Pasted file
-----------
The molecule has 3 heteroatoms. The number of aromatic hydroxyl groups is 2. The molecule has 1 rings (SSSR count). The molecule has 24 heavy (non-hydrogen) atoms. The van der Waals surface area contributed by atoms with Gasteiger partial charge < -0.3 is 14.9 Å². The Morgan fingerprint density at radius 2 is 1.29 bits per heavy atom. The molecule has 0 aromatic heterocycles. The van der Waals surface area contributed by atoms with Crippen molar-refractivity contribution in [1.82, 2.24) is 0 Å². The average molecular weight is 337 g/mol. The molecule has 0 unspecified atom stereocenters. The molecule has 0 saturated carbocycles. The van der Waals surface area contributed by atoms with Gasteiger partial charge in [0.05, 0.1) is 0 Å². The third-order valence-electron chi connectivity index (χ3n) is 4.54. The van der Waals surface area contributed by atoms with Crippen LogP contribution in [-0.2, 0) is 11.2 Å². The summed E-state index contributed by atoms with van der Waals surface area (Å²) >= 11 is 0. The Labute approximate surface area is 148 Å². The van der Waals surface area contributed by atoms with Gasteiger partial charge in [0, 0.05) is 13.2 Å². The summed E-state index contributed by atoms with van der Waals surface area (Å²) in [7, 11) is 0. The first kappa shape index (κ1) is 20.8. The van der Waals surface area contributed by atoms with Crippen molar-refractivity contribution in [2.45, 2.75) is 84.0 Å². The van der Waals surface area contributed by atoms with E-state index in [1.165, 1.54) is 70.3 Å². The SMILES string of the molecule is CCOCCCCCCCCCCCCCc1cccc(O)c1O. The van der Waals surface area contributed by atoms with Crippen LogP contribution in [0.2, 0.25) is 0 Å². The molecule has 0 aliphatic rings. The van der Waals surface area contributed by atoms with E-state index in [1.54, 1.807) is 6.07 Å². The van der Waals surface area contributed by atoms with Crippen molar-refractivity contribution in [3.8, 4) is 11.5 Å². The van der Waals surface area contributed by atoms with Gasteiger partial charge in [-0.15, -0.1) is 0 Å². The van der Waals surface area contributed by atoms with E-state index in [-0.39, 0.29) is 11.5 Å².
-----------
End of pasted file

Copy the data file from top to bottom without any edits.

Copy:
The molecule has 3 heteroatoms. The number of aromatic hydroxyl groups is 2. The molecule has 1 rings (SSSR count). The molecule has 24 heavy (non-hydrogen) atoms. The van der Waals surface area contributed by atoms with Gasteiger partial charge < -0.3 is 14.9 Å². The Morgan fingerprint density at radius 2 is 1.29 bits per heavy atom. The molecule has 0 aromatic heterocycles. The van der Waals surface area contributed by atoms with Crippen molar-refractivity contribution in [1.82, 2.24) is 0 Å². The average molecular weight is 337 g/mol. The molecule has 0 unspecified atom stereocenters. The molecule has 0 saturated carbocycles. The van der Waals surface area contributed by atoms with Gasteiger partial charge in [0.05, 0.1) is 0 Å². The third-order valence-electron chi connectivity index (χ3n) is 4.54. The van der Waals surface area contributed by atoms with Crippen LogP contribution in [-0.2, 0) is 11.2 Å². The summed E-state index contributed by atoms with van der Waals surface area (Å²) >= 11 is 0. The Labute approximate surface area is 148 Å². The van der Waals surface area contributed by atoms with Gasteiger partial charge in [0, 0.05) is 13.2 Å². The summed E-state index contributed by atoms with van der Waals surface area (Å²) in [7, 11) is 0. The first kappa shape index (κ1) is 20.8. The van der Waals surface area contributed by atoms with Crippen molar-refractivity contribution in [2.45, 2.75) is 84.0 Å². The van der Waals surface area contributed by atoms with E-state index in [1.165, 1.54) is 70.3 Å². The SMILES string of the molecule is CCOCCCCCCCCCCCCCc1cccc(O)c1O. The van der Waals surface area contributed by atoms with Crippen LogP contribution in [0.2, 0.25) is 0 Å². The molecule has 0 aliphatic rings. The van der Waals surface area contributed by atoms with E-state index in [1.54, 1.807) is 6.07 Å². The van der Waals surface area contributed by atoms with Crippen molar-refractivity contribution in [3.8, 4) is 11.5 Å². The van der Waals surface area contributed by atoms with Gasteiger partial charge in [-0.15, -0.1) is 0 Å². The van der Waals surface area contributed by atoms with E-state index in [-0.39, 0.29) is 11.5 Å².